try:
srrs2 = pd.read_csv(os.path.join("..", "data", "srrs2.dat"))
except FileNotFoundError:
srrs2 = pd.read_csv(pm.get_data("srrs2.dat"))
srrs2.columns = srrs2.columns.map(str.strip)
srrs_mn = srrs2[srrs2.state == "MN"].copy()
Next, obtain the county-level predictor, uranium, by combining two variables.
try:
cty = pd.read_csv(os.path.join("..", "data", "cty.dat"))
except FileNotFoundError:
cty = pd.read_csv(pm.get_data("cty.dat"))
srrs_mn["fips"] = srrs_mn.stfips * 1000 + srrs_mn.cntyfips
cty_mn = cty[cty.st == "MN"].copy()
cty_mn["fips"] = 1000 * cty_mn.stfips + cty_mn.ctfips
Use the merge
method to combine home- and county-level information in a single DataFrame.
srrs_mn = srrs_mn.merge(cty_mn[["fips", "Uppm"]], on="fips")
srrs_mn = srrs_mn.drop_duplicates(subset="idnum")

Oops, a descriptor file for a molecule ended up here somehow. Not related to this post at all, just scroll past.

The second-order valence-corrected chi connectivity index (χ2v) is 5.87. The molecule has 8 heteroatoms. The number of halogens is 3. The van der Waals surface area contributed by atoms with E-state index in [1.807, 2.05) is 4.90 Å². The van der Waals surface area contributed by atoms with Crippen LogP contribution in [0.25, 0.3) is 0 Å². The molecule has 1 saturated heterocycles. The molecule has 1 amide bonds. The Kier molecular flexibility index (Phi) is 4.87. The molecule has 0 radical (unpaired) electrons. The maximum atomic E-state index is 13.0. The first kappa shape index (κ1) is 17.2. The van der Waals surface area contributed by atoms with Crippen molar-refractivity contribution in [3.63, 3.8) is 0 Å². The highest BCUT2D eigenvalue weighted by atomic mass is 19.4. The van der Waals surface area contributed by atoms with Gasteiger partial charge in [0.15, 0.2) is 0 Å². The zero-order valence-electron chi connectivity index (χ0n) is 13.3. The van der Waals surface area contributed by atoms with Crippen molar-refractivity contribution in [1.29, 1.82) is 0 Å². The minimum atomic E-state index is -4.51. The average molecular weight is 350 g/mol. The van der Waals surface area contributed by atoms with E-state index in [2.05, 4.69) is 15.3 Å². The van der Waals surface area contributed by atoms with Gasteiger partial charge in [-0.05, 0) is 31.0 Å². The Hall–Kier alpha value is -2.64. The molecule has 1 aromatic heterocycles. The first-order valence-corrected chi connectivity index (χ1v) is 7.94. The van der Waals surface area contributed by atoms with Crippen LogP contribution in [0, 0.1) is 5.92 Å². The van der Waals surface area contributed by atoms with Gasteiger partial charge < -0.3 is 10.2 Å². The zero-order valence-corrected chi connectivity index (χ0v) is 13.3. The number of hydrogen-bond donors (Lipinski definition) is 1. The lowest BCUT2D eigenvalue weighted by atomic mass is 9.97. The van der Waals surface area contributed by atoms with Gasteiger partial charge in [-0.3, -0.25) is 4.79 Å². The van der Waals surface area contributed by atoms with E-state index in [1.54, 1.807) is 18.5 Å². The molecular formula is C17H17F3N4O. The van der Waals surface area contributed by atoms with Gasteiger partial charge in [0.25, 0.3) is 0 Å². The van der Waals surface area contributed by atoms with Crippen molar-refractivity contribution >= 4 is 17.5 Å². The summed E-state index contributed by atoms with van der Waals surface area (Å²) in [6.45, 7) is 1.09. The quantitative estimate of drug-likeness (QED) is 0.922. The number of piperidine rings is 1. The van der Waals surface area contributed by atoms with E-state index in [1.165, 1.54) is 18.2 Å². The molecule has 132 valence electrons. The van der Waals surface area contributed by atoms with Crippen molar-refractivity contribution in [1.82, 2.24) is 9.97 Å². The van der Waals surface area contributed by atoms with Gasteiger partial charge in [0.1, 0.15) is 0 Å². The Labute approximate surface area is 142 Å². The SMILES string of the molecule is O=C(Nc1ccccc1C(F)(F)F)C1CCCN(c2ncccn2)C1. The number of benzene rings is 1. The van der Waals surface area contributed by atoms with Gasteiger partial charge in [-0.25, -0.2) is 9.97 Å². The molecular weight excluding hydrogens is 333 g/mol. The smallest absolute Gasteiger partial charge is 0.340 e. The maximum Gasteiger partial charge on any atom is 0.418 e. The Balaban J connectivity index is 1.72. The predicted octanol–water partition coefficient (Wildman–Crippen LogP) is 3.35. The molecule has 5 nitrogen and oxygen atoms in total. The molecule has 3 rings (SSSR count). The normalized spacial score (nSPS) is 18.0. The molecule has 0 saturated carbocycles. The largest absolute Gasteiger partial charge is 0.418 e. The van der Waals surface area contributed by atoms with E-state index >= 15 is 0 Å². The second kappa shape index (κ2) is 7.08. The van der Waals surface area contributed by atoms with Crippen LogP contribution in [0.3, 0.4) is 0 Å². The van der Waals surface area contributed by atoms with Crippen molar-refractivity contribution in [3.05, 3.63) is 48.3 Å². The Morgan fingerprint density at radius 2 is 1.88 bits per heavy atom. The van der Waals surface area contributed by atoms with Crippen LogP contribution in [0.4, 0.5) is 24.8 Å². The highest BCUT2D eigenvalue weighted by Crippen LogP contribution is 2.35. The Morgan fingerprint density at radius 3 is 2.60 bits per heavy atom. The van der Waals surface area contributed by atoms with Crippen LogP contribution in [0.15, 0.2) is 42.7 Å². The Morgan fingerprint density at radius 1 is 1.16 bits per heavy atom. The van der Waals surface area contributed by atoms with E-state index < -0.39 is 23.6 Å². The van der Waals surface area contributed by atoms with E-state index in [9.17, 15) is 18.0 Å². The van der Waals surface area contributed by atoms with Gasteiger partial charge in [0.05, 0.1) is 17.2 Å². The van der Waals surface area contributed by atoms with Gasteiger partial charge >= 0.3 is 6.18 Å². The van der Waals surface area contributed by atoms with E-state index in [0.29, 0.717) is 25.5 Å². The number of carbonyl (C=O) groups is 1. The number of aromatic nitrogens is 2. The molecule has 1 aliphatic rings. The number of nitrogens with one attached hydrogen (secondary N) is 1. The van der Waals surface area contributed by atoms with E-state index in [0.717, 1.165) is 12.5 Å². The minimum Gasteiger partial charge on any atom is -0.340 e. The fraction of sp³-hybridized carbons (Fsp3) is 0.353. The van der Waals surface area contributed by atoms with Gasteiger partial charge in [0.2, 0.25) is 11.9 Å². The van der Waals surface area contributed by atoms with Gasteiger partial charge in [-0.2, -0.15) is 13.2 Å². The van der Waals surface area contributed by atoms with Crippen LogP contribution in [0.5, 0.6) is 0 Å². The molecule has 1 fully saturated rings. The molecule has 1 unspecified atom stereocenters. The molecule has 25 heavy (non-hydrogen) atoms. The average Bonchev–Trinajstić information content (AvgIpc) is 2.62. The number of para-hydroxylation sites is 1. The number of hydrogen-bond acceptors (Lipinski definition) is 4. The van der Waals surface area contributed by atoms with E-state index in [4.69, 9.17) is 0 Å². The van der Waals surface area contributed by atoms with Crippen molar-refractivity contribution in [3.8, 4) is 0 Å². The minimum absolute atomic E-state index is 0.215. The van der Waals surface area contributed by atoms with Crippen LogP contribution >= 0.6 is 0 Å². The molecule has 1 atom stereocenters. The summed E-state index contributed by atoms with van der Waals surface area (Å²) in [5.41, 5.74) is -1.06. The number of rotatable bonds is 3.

u = np.log(srrs_mn.Uppm).unique()
n = len(srrs_mn)
Let’s encode the county names and make local copies of the variables we will use.
We also need a lookup table (dict
) for each unique county, for indexing.
srrs_mn.county = srrs_mn.county.map(str.strip)
county, mn_counties = srrs_mn.county.factorize()
srrs_mn["county_code"] = county
radon = srrs_mn.activity
srrs_mn["log_radon"] = log_radon = np.log(radon + 0.1).values
floor_measure = srrs_mn.floor.values
Distribution of radon levels in MN (log scale):
srrs_mn.log_radon.hist(bins=25, grid=False)
plt.xlabel("log(radon)")
plt.ylabel("frequency");
Conventional approaches#
The two conventional alternatives to modeling radon exposure represent the two extremes of the bias-variance tradeoff:
Complete pooling:
Treat all counties the same, and estimate a single radon level.
No pooling:
Model radon in each county independently.
where \(j = 1,\ldots,85\)
The errors \(\epsilon_i\) may represent measurement error, temporal within-house variation, or variation among houses.
Here are the point estimates of the slope and intercept for the complete pooling model:
with pm.Model() as pooled_model:
floor_ind = pm.MutableData("floor_ind", floor_measure, dims="obs_id")
alpha = pm.Normal("alpha", 0, sigma=10)